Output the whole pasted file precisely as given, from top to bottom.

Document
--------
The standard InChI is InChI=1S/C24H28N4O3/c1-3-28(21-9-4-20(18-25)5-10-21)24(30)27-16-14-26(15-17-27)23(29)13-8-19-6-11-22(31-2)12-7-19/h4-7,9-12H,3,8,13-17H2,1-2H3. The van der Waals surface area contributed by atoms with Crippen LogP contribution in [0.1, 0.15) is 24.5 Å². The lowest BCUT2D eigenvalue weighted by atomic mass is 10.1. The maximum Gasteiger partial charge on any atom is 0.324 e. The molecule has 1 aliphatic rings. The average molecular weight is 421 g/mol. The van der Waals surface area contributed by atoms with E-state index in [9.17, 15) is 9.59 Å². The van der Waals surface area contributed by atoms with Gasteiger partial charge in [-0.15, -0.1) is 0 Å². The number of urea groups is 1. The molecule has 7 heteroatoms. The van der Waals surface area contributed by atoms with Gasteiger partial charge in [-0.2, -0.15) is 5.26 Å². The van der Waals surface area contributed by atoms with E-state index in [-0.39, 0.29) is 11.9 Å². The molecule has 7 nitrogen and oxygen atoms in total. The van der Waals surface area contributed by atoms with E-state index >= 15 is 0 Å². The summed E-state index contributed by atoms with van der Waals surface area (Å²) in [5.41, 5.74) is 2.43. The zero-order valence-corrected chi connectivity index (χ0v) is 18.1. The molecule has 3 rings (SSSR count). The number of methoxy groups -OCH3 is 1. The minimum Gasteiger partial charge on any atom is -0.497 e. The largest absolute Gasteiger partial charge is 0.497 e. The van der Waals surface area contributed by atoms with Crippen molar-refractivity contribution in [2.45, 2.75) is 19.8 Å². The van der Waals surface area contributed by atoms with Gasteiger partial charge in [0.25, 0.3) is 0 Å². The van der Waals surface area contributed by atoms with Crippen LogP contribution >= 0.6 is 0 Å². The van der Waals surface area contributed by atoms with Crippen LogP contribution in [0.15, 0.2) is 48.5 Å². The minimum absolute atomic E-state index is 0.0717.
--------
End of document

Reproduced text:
The standard InChI is InChI=1S/C24H28N4O3/c1-3-28(21-9-4-20(18-25)5-10-21)24(30)27-16-14-26(15-17-27)23(29)13-8-19-6-11-22(31-2)12-7-19/h4-7,9-12H,3,8,13-17H2,1-2H3. The van der Waals surface area contributed by atoms with Crippen LogP contribution in [0.1, 0.15) is 24.5 Å². The lowest BCUT2D eigenvalue weighted by atomic mass is 10.1. The maximum Gasteiger partial charge on any atom is 0.324 e. The molecule has 1 aliphatic rings. The average molecular weight is 421 g/mol. The van der Waals surface area contributed by atoms with E-state index in [9.17, 15) is 9.59 Å². The van der Waals surface area contributed by atoms with Gasteiger partial charge in [-0.15, -0.1) is 0 Å². The number of urea groups is 1. The molecule has 7 heteroatoms. The van der Waals surface area contributed by atoms with Gasteiger partial charge in [-0.2, -0.15) is 5.26 Å². The van der Waals surface area contributed by atoms with E-state index in [-0.39, 0.29) is 11.9 Å². The molecule has 7 nitrogen and oxygen atoms in total. The van der Waals surface area contributed by atoms with E-state index >= 15 is 0 Å². The summed E-state index contributed by atoms with van der Waals surface area (Å²) in [5.41, 5.74) is 2.43. The zero-order valence-corrected chi connectivity index (χ0v) is 18.1. The molecule has 3 rings (SSSR count). The number of methoxy groups -OCH3 is 1. The minimum Gasteiger partial charge on any atom is -0.497 e. The largest absolute Gasteiger partial charge is 0.497 e. The van der Waals surface area contributed by atoms with Crippen molar-refractivity contribution in [2.45, 2.75) is 19.8 Å². The van der Waals surface area contributed by atoms with Gasteiger partial charge in [0.25, 0.3) is 0 Å². The van der Waals surface area contributed by atoms with Crippen LogP contribution >= 0.6 is 0 Å². The van der Waals surface area contributed by atoms with Crippen LogP contribution in [0.15, 0.2) is 48.5 Å². The minimum absolute atomic E-state index is 0.0717.